They told me I was like family, and yet would give me leftovers to eat or demanded that I wear a uniform.

In this field of work, affective relationships often blur the lines between labour and voluntary acts of goodwill, but what we seek are working relationships based on mutual respect.

Psychologically, many domestic workers experience blackmail from employers who don’t want them to leave. This is especially true when it comes to childcare, since we establish very close relationships with the children, which might in turn make us accept mistreatment from the parents.

Not only did I abandon my dreams and the security of my surroundings, I also experienced racial and class discrimination, as well as exploitation and low salaries because of my age.

But one day, as a teenager, I decided to free my dreams from inside the four walls of a house. Not because the job was indecent, but because I felt I needed to strive towards my goals, regardless of my young age. Many of my compañeras live in conditions of marginalisation and exploitation, with little value given to their labour and to their person.

I realised that domestic work, which remains undervalued and invisible to many, is valuable for workers, but also for employers. It was not the act of caring for an employer that reduced my dignity or violated my rights as a person and a worker, but rather the way most of us have been and continue to be treated. So I learned to claim those rights and seek out dignified work conditions.

I wanted to break barriers and convince other domestic workers, employers, and the government that dignified work and regulation is everyone’s responsibility and that we must be protected and supported by a just and fair legal framework. So I decided to become a human rights activist after having been discriminated against, mistreated, and exploited as a domestic worker for over 20 years.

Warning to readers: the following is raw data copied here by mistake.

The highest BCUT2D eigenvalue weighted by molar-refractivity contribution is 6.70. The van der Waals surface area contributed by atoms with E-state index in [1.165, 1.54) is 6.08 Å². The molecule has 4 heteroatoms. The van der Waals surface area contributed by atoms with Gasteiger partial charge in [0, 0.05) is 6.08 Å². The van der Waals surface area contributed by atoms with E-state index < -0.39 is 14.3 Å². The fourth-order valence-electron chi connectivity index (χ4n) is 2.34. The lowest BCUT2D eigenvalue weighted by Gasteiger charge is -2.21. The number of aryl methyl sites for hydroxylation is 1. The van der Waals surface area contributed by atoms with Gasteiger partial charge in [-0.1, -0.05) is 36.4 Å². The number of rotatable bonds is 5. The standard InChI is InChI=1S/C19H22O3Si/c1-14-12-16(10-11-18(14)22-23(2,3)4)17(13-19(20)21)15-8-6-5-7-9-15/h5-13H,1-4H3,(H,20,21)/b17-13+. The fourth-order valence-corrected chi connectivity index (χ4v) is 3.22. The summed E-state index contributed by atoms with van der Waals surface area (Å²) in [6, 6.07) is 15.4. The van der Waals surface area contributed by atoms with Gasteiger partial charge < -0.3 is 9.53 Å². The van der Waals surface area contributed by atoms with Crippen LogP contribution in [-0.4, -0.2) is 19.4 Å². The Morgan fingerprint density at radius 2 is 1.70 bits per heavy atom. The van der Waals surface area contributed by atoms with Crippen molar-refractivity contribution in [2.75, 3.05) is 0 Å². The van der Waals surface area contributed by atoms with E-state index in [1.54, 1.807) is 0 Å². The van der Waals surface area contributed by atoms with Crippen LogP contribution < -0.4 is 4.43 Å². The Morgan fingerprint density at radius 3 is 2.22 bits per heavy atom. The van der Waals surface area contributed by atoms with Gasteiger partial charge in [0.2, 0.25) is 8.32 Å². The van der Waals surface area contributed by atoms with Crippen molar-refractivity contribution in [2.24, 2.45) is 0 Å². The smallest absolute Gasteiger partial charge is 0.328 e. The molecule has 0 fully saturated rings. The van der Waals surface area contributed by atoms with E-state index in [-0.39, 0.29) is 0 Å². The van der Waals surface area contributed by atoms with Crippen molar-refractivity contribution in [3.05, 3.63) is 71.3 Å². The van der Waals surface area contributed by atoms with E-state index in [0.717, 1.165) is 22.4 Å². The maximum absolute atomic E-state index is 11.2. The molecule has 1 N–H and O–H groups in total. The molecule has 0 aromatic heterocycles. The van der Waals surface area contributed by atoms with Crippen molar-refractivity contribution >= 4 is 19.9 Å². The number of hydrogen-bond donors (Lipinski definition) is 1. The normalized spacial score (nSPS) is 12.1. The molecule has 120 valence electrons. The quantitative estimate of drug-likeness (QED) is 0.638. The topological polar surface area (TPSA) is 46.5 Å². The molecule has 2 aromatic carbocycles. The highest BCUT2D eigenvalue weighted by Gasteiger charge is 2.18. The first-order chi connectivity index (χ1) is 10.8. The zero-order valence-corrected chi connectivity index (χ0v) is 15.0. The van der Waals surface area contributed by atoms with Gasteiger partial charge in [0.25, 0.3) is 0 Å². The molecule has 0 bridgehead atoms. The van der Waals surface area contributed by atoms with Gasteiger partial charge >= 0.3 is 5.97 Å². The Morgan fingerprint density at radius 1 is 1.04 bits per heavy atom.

A fight for all of us

Since the age of 29, I have been a part of the Conlactraho foundation, which serves as a trade union school. I served as general secretary there 18 years after its creation, taking up diverse roles in which I had the opportunity to participate in the creation of ILO Convention 189 on domestic workers. I also had the great opportunity to collaborate with colleagues from other continents in the creation of the International Domestic Workers Federation (IDWF). In 2000, I founded the Centro de Apoyo y Capacitación para Empleadas del Hogar (CACEH), with the goal of creating an alternative space for implementing strategies for the recognition of domestic workers rights and to strengthen the collective organisation for social dialogue at a national level. Until December 2016, I was Latin America's regional coordinator for the IDWF.

This fight has not been an easy process but it has been very satisfying and challenging to bring domestic workers’ issues into the public agenda. This is because while the public sphere is destined for men, the private sphere is usually destined for women, and often comes with problems of discrimination, mistreatment, abuse, exploitation, and in some cases, child labour.

My experience

I had the great opportunity to represent domestic workers in the debates that took place in the ILO in Geneva, Switzerland for the creation of Convention 189, which was approved on 16 June 2011 and whose ratification in Mexico is currently but a governmental promise. While the government appears to be open to ratifying this convention, they do not seem willing to incorporate any of its stipulations into existing Mexican laws.